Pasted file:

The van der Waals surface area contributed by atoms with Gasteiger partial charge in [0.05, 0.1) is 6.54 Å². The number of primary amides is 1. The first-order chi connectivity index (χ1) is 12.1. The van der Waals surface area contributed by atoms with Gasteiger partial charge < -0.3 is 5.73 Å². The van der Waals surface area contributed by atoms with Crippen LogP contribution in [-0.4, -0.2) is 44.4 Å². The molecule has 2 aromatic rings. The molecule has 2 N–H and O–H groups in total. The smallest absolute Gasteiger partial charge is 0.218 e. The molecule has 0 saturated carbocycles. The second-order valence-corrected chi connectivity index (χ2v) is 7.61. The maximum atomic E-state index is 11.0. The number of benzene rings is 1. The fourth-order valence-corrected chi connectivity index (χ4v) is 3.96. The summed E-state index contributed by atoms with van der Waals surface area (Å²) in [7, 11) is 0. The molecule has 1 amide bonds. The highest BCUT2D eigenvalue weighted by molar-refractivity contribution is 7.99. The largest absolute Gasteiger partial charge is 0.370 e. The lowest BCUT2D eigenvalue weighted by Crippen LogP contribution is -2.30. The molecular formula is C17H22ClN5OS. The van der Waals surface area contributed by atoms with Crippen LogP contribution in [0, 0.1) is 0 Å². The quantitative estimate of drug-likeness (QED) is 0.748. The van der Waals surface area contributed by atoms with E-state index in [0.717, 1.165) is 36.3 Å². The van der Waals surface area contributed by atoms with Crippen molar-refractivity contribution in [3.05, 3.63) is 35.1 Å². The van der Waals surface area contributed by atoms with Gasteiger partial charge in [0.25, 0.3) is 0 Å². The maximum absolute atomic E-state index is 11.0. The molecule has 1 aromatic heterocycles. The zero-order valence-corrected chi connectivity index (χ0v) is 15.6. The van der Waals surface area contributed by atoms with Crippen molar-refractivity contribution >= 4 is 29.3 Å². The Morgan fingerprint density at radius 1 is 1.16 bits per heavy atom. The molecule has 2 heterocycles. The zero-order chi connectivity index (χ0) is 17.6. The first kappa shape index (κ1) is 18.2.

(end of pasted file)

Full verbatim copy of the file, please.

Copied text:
The van der Waals surface area contributed by atoms with Gasteiger partial charge in [0.05, 0.1) is 6.54 Å². The number of primary amides is 1. The first-order chi connectivity index (χ1) is 12.1. The van der Waals surface area contributed by atoms with Gasteiger partial charge < -0.3 is 5.73 Å². The van der Waals surface area contributed by atoms with Crippen LogP contribution in [-0.4, -0.2) is 44.4 Å². The molecule has 2 aromatic rings. The molecule has 2 N–H and O–H groups in total. The smallest absolute Gasteiger partial charge is 0.218 e. The molecule has 0 saturated carbocycles. The second-order valence-corrected chi connectivity index (χ2v) is 7.61. The maximum atomic E-state index is 11.0. The number of benzene rings is 1. The fourth-order valence-corrected chi connectivity index (χ4v) is 3.96. The summed E-state index contributed by atoms with van der Waals surface area (Å²) in [7, 11) is 0. The molecule has 1 amide bonds. The highest BCUT2D eigenvalue weighted by molar-refractivity contribution is 7.99. The largest absolute Gasteiger partial charge is 0.370 e. The lowest BCUT2D eigenvalue weighted by Crippen LogP contribution is -2.30. The molecular formula is C17H22ClN5OS. The van der Waals surface area contributed by atoms with Crippen LogP contribution in [0, 0.1) is 0 Å². The quantitative estimate of drug-likeness (QED) is 0.748. The van der Waals surface area contributed by atoms with E-state index in [0.717, 1.165) is 36.3 Å². The van der Waals surface area contributed by atoms with Crippen molar-refractivity contribution in [3.05, 3.63) is 35.1 Å². The van der Waals surface area contributed by atoms with Gasteiger partial charge in [0.25, 0.3) is 0 Å². The maximum absolute atomic E-state index is 11.0. The molecule has 1 aromatic heterocycles. The zero-order valence-corrected chi connectivity index (χ0v) is 15.6. The van der Waals surface area contributed by atoms with Crippen molar-refractivity contribution >= 4 is 29.3 Å². The Morgan fingerprint density at radius 1 is 1.16 bits per heavy atom. The molecule has 2 heterocycles. The zero-order chi connectivity index (χ0) is 17.6. The first kappa shape index (κ1) is 18.2.